The first hydro power generation plant in the country, the Laxapana Hydro Power Station took 30 years to complete. It was washed away, around three times due to floods. However, there were many religious observances conducted seeking divine intervention in order to complete this power station by the then Minister of Public Works, Sir John Kotelawala.
Q. How important is hydro power in the entire power generation process?
A. Hydro power generation is the cheapest due to the fact that water is a free resource unlike fuel, coal or gas. However, today we produce 80 to 90% of the power requirement by thermal power, which is costly. The CEB incurs an expense of Rs 70 to produce a single unit of power while we sell it for a mere Rs 16. On the contrary, a unit of power generated by hydro power costs only around Rs 2 as there is no huge cost factor, except for the initial investment, and maintenance.
The other factor is the entire electricity system control is done by hydro power. The reason is that as soon as the sluice gates are opened it can begin power generation instantly. However this cannot be done in thermal power generation. For instance for a diesel power station to pick up momentum it takes around three hours, coal power stations will take around three days to pick up.
Therefore water is vital for the functioning and system control of the entire power generation process. Without water we will not be able to control the system.
Q. What is the solution to this power crisis, and how do we overcome this?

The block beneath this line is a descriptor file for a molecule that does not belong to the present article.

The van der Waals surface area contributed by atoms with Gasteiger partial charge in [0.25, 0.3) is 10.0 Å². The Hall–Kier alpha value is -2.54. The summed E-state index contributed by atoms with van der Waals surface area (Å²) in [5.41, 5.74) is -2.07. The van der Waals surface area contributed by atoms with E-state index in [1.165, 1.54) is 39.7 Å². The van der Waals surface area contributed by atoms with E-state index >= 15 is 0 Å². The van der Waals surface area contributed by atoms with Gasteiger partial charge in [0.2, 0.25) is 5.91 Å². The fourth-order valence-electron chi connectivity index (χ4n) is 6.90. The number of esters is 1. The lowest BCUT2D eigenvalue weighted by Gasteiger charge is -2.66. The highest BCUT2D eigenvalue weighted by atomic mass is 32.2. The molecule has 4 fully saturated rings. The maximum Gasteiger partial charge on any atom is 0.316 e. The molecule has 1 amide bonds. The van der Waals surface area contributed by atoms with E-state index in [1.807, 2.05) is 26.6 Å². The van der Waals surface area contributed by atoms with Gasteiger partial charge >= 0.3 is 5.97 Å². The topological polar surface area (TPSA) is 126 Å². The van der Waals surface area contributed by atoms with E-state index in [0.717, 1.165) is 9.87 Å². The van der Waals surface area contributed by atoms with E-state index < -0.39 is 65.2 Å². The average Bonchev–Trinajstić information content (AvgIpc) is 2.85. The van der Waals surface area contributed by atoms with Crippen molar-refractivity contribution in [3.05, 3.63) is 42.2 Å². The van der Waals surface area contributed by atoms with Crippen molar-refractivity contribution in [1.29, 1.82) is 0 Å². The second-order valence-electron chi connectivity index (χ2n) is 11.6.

A. The only way to overcome and face this power crisis is for the entire country to unite in conserving energy. One of our biggest weaknesses is that we point out the fault of others instead of asking ourselves what we can do. Currently, the public saves around 5% of electricity; however it must be increased to around 10% in order to face this power crisis effectively.
Q. What is the action you propose to take regarding street lamps and sign boards being lit up during the day?
A. Well, we will be bringing in new rules and regulation to curtail the wastage of electricity in this manner. We will implement higher charges for those who light up their buildings and business premises thus consuming more power, in order to persuade them to refrain from wasting power in this manner. However, these cannot be done overnight, they have to be implemented gradually.
With the second stage of the coal power station we will be able to handle the entire power capacity even without hydro power. The system will also be geared in a manner that it will not require hydro power, and therefore it will certainly solve all our power related issues courtesy: Ceylon Today